Believing he was 19 years old, they gave him the green light. Bullock successfully enlisted with the U.S. Marine Corps.
The youngest American serviceman KIA in the Vietnam War was just 15 years old. As sad as it is, history is heavy with stories of minors venturing into battlefields. From the American Revolutionary War to post-World War II conflicts, stories like this are not that hard to find.
Spanning for some 19 years, the Vietnam War was a long, contentious aspect of America’s history, characterized by several episodes of tragedy abroad and intense media and political outrage at home.
In the midst of all that, our attention is drawn to the story of Private First Class Dan Bullock, a young teenager who ventured onto the hostile soil of Vietnam as a US Marine, ultimately sacrificing his life as he served his country, having lived 15 years, 5 months, and 17 days.
Bullock was born in Goldsboro, North Carolina on December 21st, 1953. Following his mother’s demise, 12-year-old Dan and his sister left for Brooklyn, New York in order to stay with his father and stepmother.
His dream was to be an Air Force pilot, a police officer, or a U.S. Marine.
By September 18th, 1968, America was already neck-deep in the Vietnam War, and enlistment of citizens into the military was in full swing. Fourteen years old at the time, with a height of 5 foot 9 inches and a weight of 160 pounds, Bullock decided to join the military.
The minimum age for enlistment was 17 years old, and even at that age, one would need parental consent to be enlisted. But Bullock was completely undeterred by this restriction.
He managed to doctor his birth certificate, showing his birth date as December 21st, 1949.
The recruitment staff at Albee Square Marine recruiting station was none the wiser. Believing he was 19 years old, they gave him the green light. Bullock successfully enlisted with the U.S. Marine Corps and was assigned with Platoon 3039 in Parris Island.
After struggling through months of training at the boot camp, Bullock managed to graduate with the help of Franklin McArthur, a fellow recruit who befriended him.
“He had already kind of washed out when he got to my platoon,” McArthur stated in an interview with New York Daily News. “He had trouble keeping up.”
According to McArthur, he had decided to help the 14-year-old through the rigorous boot camp training because he understood what put a rifle in the boy’s hands: the desire to help his family. Bullock’s father earned a living as a lumber worker and a sharecropper, and Bullock wanted to help, but he had no skills to land a job in New York.
However, McArthur’s decision to assist the boy would become a choice that would later haunt him.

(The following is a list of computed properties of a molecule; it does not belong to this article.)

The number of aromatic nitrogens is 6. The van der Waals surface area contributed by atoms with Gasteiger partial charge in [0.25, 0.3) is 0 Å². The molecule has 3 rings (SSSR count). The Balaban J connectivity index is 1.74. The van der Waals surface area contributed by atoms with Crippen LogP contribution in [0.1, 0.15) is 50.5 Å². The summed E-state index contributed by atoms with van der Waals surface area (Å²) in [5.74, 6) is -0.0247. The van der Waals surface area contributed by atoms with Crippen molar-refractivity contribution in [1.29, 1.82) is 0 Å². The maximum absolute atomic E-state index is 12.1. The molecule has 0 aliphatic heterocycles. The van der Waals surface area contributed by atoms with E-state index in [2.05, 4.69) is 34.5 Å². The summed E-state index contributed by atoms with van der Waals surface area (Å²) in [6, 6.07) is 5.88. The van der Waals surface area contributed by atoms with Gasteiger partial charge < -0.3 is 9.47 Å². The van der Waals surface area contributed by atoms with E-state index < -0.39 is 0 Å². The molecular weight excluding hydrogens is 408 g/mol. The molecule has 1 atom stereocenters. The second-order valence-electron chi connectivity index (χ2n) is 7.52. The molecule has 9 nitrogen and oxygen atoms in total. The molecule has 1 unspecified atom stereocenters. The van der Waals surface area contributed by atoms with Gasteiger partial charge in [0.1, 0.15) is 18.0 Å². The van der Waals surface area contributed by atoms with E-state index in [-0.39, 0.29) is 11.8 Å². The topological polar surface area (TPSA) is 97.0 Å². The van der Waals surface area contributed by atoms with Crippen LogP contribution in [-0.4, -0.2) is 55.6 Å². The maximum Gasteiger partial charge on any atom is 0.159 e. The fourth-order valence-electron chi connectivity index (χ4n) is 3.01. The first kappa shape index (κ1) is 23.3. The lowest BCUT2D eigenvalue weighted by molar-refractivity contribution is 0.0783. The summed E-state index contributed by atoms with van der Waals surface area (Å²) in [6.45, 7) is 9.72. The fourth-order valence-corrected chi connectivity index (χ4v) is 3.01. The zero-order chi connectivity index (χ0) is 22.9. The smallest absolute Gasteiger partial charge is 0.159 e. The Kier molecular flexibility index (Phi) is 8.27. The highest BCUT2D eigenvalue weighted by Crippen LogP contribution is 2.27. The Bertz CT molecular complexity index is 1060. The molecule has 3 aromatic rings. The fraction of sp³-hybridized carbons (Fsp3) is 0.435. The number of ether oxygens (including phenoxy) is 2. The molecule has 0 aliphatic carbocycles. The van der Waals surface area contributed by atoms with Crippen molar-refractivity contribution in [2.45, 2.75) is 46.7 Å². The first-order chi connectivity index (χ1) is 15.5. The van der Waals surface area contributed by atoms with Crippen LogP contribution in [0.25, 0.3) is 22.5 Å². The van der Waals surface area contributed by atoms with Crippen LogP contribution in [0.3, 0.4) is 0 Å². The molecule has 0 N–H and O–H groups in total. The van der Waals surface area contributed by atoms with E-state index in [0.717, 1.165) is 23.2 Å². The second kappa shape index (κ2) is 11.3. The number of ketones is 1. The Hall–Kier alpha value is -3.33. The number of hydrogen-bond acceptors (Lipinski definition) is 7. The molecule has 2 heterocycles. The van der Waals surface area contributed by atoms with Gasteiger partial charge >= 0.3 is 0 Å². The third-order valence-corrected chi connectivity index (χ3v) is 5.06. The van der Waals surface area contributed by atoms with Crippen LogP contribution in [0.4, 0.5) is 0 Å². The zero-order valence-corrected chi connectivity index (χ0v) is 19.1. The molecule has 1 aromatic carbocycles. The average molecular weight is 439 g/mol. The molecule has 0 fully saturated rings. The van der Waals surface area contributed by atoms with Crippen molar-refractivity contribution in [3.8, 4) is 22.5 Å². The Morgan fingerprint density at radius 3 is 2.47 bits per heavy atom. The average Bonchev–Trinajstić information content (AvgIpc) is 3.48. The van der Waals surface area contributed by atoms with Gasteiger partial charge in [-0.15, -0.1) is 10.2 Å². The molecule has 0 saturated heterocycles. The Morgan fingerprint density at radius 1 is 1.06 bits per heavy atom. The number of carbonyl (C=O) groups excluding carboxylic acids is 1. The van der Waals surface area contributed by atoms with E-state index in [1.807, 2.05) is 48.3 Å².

Bullock arrived in South Vietnam, over 8,500 miles away from home, on May 18th, 1969. One can only imagine what was running through his mind as he stepped into the atmosphere of South Vietnam where the sound of war seemed to have become constant.
Now aged 15 and a private first class, he was assigned to 2nd Squad, 2nd Platoon, Fox Company, 2nd Battalion, 5th Marines, 1st Marine Division, where he served as a rifleman.
Bullock was stationed at An Hoa Combat Base, a few kilometers west of Hội An, in Quảng Nam Province. At 1:00 AM on June 7th, 1969, the base came under attack by the North Vietnamese Army (NVA).
Hostilities grew through the night and casualties rose on both sides. Bullock played his own role in the fight, trying as much as he could to help keep the base from falling into the hands of the NVA.
However, as the attack pressed on, it would soon be clear that the Marines were outgunned. Bullock promptly began making runs to deliver extra ammunition to his beleaguered comrades who were desperately trying to hold off the assault.
Sadly, while Bullock was on his second supply run, he was hit by several rounds from small firearms and perished instantly.
It wasn’t until reporters paid a visit to Bullock’s family that America came to know that Bullock was only 15 years old. Such a young man’s decision to go to war is, indeed, not something everyone would be able to understand.
According to his sister Gloria, “[Dan] wanted to get an education, to make something of himself, and saw the Marines as a way to get there.” He had plans to continue his education upon returning from Vietnam.
If Bullock’s decision was influenced by something else, something much deeper than we thought, that is something we now will never know.
In honor of his bravery, in June 2003 the New York City Council renamed a section of Lee Avenue in Brooklyn, where Bullock had lived since he was 11 years old, in his honor.
On the Vietnam Veterans Memorial in Washington, D.C., his name is found among those of the 58,266 servicemen who made the ultimate sacrifice. Bullock is not the only one who was underage—at least five were 16 years old, and at least 12 were 17 years old.
After his interment, Bullock’s gravesite remained without a headstone for 31 years. A headstone was donated in 2000 by talk-show host Sally Jessy Raphael.
In reminiscing about his days at boot camp with Bullock, McArthur stated in an interview that a Marine who knew how he had helped Bullock get through boot camp had asked him a gut-wrenching question: “Did you ever think that if you didn’t help him, he might have lived?”